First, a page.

Five reasons why Green Bay Packer Eddie Lacy deserves Rookie of the Year

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It was a rough year for the Green Bay Packers, with lots of ups-and-downs, injuries and inconsistencies.  Despite all the misery plaguing the team, one man stood out: Eddie Lacy.  A rookie out of then-BCS-National-Champion Alabama, Lacy kept the Packers afloat this season and helped the team rebound to capture the NFC North title in dramatic fashion.  Below are five reasons why Lacy deserves the title of (Pepsi) NFL Rookie of the Year:

1. He’s already Rookie of the Year 

Well, sort of.   Lacy received the title from the Pro Football Writers of America (PFWA) Jan. 14.  It’s a weighted title for Lacy, since this is the first year the PFWA has selected an overall Rookie of the Year in addition to an offensive rookie and a defensive rookie.  The fact that Lacy was chosen as the overall rookie, instead of for just the offense, really shows his worth.

And the PFWA has a solid track record of selecting a rookie who would go on to win the NFL title. With the PFWA’s two chances to pick a rookie each year (one for offense, one for defense), seven of its 11 selections ended up matching the NFL’s decision of Rookie of the Year – the NFL title has been around since only 2002.  If Lacy wins the NFL title along with a PFWA honor, he’ll join players like Cam Newton, Ndamukong Suh, Percy Harvin, Adrian Peterson, Vince Young, Cadillac Williams and Ben Roethlisburger, who can say the same.

2. A record-breaking season

Lacy put up strong numbers to support the case for Rookie of the Year.  He finished the regular season with 1,178 rushing yards and 11 touchdowns, which was top among all NFL rookies and franchise rookie records.  He also produced four 100-yard rushing games, which tied for the most among NFL rookies and tied for fifth among all players.  His 11 rushing touchdowns was third overall in the league.  Lacy was named the NFL’s Offensive Rookie of the Month in October and the NFL’s Offensive Player of the Week after the comeback in Dallas, where he rushed for 141 yards.

3. Bringing the run back to Titletown

For the past two decades, the Packers have been known for throwing the ball.  With beloved quarterbacks Brett Farve and Aaron Rodgers holding all franchise records ( Matt Flynn tied Rodgers for a couple), it’s safe to say modern Green Bay has focused on having the ball in the air more than on the ground.

Besides a couple of good seasons during the Farve/Rodgers era from Ahman Green, the running game wasn’t a huge factor for the Packers.  The team could lean on all-star quarterbacks to create victories.  But once Rodgers went down this season and the backup quarterbacks struggled, Lacy needed to step up.  And he did just that.  Coach Mike McCarthy let Lacy have the ball before Rodgers’ Week 7 injury, but #27 really picked up his game after that.  He scored at least one touchdown in every game except two and averaged 3.8 yards per carry in the games following Rodgers’ injury.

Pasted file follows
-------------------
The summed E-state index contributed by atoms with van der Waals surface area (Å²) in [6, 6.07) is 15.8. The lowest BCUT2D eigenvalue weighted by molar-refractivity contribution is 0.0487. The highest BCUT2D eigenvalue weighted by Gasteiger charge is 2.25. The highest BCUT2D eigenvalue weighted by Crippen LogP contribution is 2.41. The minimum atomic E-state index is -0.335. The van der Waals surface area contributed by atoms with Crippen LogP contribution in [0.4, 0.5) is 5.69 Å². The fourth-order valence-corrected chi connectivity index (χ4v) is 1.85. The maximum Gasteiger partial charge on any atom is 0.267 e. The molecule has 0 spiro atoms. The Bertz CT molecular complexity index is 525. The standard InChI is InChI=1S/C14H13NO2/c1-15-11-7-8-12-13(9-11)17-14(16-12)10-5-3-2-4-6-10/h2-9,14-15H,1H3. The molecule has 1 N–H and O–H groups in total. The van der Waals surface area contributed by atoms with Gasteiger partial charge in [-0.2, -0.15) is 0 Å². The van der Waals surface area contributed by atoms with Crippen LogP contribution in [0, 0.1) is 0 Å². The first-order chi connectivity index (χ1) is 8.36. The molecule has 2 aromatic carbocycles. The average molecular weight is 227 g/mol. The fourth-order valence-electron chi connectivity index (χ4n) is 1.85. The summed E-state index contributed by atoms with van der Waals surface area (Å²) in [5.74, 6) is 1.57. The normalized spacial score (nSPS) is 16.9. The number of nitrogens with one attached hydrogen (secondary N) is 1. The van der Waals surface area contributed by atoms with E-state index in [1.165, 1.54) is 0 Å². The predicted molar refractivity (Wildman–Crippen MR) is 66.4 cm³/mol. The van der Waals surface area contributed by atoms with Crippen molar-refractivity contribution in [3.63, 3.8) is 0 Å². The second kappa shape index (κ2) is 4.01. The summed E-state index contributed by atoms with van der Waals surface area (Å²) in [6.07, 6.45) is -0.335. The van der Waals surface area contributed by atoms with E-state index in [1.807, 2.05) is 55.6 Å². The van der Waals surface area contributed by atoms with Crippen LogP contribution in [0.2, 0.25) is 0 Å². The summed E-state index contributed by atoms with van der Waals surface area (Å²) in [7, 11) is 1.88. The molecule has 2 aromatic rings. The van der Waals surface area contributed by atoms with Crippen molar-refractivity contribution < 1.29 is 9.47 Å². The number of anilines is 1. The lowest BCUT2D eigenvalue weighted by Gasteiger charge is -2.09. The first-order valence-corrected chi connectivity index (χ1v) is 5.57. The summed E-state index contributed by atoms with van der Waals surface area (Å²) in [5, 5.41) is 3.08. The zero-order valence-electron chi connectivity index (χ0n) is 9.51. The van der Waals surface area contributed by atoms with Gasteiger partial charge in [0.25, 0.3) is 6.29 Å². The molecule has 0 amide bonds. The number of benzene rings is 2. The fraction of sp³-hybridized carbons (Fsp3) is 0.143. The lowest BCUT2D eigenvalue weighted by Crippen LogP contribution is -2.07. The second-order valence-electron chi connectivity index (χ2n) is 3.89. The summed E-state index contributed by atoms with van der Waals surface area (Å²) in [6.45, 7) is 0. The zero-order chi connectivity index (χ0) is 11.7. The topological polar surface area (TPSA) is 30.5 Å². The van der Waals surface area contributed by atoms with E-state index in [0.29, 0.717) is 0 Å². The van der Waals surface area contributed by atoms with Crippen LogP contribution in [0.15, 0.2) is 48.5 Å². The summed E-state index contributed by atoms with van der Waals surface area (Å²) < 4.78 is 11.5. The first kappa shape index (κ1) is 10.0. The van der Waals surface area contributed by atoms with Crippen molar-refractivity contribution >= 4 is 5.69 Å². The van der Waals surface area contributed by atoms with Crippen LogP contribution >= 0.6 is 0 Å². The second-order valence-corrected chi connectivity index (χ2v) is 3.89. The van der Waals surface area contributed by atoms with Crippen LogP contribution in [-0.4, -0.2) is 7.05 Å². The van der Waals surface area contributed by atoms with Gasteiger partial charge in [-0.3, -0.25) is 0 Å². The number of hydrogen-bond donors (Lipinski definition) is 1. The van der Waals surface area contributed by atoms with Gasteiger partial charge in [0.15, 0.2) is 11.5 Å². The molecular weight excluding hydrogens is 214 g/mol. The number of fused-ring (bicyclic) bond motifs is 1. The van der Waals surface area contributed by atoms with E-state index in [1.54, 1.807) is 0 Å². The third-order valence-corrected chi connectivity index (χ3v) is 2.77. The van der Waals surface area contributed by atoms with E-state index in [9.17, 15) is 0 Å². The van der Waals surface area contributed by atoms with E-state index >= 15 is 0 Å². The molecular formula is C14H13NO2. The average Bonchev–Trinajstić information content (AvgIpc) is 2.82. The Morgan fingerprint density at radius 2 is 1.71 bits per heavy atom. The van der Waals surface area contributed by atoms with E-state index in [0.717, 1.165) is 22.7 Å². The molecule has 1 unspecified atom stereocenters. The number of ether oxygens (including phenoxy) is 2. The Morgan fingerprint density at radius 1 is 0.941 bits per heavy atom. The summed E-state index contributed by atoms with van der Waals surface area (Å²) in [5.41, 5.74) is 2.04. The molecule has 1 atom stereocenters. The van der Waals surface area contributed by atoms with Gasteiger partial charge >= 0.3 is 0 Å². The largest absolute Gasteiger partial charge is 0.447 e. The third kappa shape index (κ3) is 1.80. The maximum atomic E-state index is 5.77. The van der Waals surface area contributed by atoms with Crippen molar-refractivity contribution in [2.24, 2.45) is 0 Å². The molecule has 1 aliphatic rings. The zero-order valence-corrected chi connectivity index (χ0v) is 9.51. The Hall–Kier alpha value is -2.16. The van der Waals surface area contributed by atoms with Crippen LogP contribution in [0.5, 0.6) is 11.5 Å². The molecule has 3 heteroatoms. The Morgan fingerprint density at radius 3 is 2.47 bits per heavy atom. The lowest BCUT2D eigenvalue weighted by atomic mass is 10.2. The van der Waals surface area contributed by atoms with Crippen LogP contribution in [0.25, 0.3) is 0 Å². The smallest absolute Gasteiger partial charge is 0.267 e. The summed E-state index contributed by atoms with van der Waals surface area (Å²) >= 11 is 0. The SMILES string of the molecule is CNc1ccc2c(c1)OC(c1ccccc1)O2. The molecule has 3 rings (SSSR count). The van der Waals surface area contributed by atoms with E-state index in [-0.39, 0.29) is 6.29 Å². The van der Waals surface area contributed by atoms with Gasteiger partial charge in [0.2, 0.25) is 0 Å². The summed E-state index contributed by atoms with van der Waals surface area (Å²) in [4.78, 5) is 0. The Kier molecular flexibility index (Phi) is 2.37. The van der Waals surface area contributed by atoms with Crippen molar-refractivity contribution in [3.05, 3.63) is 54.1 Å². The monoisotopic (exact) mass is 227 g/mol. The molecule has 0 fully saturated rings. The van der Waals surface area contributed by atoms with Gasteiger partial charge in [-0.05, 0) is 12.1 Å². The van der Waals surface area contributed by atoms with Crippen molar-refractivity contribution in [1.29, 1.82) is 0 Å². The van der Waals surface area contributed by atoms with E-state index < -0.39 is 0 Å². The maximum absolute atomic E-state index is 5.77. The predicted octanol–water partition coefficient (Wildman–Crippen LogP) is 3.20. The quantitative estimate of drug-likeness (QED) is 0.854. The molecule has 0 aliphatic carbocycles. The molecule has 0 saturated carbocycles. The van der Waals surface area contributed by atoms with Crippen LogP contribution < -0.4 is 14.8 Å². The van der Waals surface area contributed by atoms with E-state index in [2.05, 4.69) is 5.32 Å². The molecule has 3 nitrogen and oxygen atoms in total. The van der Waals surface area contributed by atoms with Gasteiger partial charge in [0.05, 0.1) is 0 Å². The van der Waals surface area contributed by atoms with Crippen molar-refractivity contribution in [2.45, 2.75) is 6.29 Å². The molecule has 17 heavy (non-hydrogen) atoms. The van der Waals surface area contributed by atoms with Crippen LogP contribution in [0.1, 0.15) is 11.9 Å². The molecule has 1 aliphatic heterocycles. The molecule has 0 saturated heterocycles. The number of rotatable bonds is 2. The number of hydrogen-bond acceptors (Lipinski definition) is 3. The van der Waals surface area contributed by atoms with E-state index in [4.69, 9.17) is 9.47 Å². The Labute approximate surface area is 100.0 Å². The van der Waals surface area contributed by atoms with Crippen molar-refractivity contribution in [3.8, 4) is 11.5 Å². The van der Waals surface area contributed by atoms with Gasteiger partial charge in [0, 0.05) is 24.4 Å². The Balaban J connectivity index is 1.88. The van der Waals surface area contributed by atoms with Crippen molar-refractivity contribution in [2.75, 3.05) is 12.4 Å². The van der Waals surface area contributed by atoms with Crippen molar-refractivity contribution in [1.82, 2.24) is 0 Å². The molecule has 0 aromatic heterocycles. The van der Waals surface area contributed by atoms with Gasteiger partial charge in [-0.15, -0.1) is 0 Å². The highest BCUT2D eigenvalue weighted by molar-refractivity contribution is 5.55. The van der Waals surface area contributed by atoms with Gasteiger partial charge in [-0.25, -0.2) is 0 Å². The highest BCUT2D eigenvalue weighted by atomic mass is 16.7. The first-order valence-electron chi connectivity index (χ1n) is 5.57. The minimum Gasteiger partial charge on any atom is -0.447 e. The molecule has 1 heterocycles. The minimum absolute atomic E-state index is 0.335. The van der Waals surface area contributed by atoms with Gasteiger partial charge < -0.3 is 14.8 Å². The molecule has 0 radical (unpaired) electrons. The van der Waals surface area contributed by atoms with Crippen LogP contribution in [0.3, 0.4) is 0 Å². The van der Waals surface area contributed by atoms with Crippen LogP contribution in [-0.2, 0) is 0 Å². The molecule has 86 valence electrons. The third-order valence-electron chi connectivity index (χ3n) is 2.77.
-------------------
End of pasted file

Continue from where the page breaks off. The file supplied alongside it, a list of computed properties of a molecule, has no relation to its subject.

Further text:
With Lacy’s record-breaking rookie season and the way he adapted to Rodgers’ injury, Green Bay’s run game will only improve as the years go on.

4. “Workhorse” mentality

One of the most accurate nicknames sportscasters donned Lacy this season was “workhorse.”  And Lacy was.

As a rookie, it’s impressive how strong and fast Lacy is.  But he mostly deserves his nickname by how he can turn negative plays into positive yardage and how he kept working after initial contact to produce big plays.  Since Lacy returned from his Week 2 concussion, he lead the league in rushing yards after contact (441).  The Packers managed the fourth fewest in the league last season with an average of 1.4 yards after contact per rush.

Lacy was also a factor on third downs and fourth downs.  When he was on the field, Green Bay converted 50 percent (41-of-82) of their third downs and 100 percent (five-of-five) of their fourth downs, compared to 29 percent (26-of-89) for third downs and 20 percent (one-of-five) for fourth downs without him.

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5. Top of the class

Lacy is up against some strong competition for NFL Rookie of the Year, but after breaking it all down, he has a strong chance of winning the title.  He’s up against three other offensive players in San Diego’s Keenan Allen, Cinnci’s Giovani Bernard and Minnesota’s Cordarrelle Patterson and defensive player Kiko Alonso from Buffalo.  Lacy will be most compared to Bernard, the other running back up for the title.  Bernard helped his team to the playoffs, where the Bengals had a perfect 8-0 record at home.  He was nominated for NFL Rookie of the Week twice this season and won once.  But compared to Bernard, Lacy had more rushing yards, carries and touchdowns.  Allen, Patterson and Alonso each excelled in their positions, but Lacy’s heart, determination and stats gives him a strong case – plus, he already has the PFWA title under his belt.

 

With the NFL Rookie of the Year title based on fan votes, Lacy has a good chance to win with the Packer Backers on his side.  Even for those fans who aren’t partial to Green Bay, Lacy demonstrated this season why he should be Rookie of the Year.

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